Can you believe the sons of Zebedee in today’s Gospel? James and John boldly walked up to Christ and asked to be his right hand men in heaven. One to sit on his left and one to sit on his right. They sure had a lot of nerve in asking him for something like that. No wonder the other ten disciples got upset with them. Who did they think they were? More special than everyone else? Can’t you just picture the other disciples reaction to this? They are so self confident it is almost funny. The first thing Christ says is “You do not know what you are asking. “No kidding? The next thing Christ asks them is “Are you able to drink the cup that I drink, or be baptized with the baptism that I am baptized with? “And of course they answer most assuredly “We are able”.
It makes you almost want to burst out laughing. These two disciples of Christ remind us a little like two young teenagers with their eyes on a fancy new car, or a newly wed couple who are looking to buy a mansion that they can’t afford. They have their eye on the prize they want, but without regard to their ability to pay for it. Many people today have champagne tastes on a beer budget too. Except in this case, James and John wanted a “spiritual prize” and for their eternal reward to be great in heaven.
These two disciples wanted to be set aside, as being a little more “special” than all the other disciples. This childish instinct is still at play in our world today too, in little ways and really big ways as well. Some of the little things we spend our money on to look a little better than others or be treated with more respect can be anything from manicures and pedicures, designer haircuts, expensive jewelry, custom made suits, fur coats and the list goes on. The little things can turn into big things like the biggest house on the block or even in the city. That’s just possessions. There are also many people that want to have a prominent place in society or become famous as an actor, musician or sports figure. These things in and of themselves are not bad, but if we desire these things in order to feel superior to others then it is wrong.
When was the last time, if ever, that you heard someone say they wanted to become a saint? Hopefully, most Catholics want to become a saint, but have enough humility to not go broadcasting that fact to all their friends and family. We know that our brothers and sisters in Christ want to become saints too. We would never have enough gall to go ask Jesus to snap his fingers and make us a saint. It’s not that easy. Christ sure had a lot of patience when he sat down to explain this to his disciples. “Whoever wishes to become great among you must be your servant.” Can’t you imagine the shocked looks on their faces when he said the opposite of what they were hoping for?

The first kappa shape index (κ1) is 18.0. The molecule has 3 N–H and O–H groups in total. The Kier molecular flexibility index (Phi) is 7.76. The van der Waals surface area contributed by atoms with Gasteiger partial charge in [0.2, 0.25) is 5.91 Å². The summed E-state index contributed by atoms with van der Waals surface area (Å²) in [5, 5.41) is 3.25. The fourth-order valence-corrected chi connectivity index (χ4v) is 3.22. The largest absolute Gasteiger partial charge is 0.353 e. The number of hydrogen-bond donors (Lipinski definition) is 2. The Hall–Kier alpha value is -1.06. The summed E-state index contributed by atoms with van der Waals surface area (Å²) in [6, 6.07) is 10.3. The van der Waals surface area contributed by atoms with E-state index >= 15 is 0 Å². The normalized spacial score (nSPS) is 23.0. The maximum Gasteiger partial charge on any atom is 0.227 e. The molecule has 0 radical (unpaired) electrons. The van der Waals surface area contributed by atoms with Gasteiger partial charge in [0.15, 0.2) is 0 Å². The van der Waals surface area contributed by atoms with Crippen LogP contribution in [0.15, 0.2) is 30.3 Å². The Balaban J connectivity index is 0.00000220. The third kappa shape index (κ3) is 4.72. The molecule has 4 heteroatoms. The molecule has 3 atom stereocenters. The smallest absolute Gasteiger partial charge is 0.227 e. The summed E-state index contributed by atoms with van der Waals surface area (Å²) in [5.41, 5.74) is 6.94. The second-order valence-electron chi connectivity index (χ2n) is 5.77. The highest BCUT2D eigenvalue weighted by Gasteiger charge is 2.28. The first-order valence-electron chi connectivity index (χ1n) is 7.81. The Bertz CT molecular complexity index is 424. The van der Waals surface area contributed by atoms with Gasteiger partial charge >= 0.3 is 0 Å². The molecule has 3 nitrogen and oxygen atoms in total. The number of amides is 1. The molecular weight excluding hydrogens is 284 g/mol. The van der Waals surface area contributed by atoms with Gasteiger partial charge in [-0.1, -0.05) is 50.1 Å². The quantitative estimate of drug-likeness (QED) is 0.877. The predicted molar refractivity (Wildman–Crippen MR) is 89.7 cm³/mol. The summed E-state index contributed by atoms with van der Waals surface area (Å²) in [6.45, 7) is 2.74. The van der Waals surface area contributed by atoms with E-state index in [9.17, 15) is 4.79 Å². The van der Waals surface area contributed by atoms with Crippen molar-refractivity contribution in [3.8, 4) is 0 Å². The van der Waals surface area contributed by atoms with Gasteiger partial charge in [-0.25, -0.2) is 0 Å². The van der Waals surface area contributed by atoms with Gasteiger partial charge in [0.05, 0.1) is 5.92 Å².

That’s the irony of our faith. If it looks easy, then there’s a good chance you haven’t really paid attention to what you are doing. A good examination of conscience for an example shouldn’t be conducted while standing in line, two minutes before going in to the confessional. If you do that, you are only going to lightly touch on your sins. It’s amazing how many churches do not provide guides to confession for their parishioners either. That would actually be a way of serving other people, if your parish does not have guides to confession, then it would be an awesome act of service to go purchase some or have some printed and donate them to the church. This is a little thing, but it is a small way of serving your brothers and sisters in Christ. There are of course as many different ways to serve others as there are human beings in the world. That doesn’t really need an explanation.
We do have a really wonderful example of a “servant leader” right now. Yes, you guessed it. Pope Francis is an awesome servant leader and will no doubt greatly influence the Catholic church throughout the world, to put people before things and serve the needs of those around us instead. He’s totally awesome.
Maybe today, we can look for something to do for another person that is out of our usual routine or comfort zone. It could be as little as clearing a paper jam in a photocopy machine for someone at work, or teach someone how to use a computer, or something bigger like helping a child learn to read in a literacy program . There are so many people in our communities that need our assistance but it’s hard to get the word out to potential volunteers. You never know when you might change another person’s life for the better, just by checking out what people are in need of in your community. There’s an old saying that Christians should “bloom where they are planted”. Maybe we could work on that today.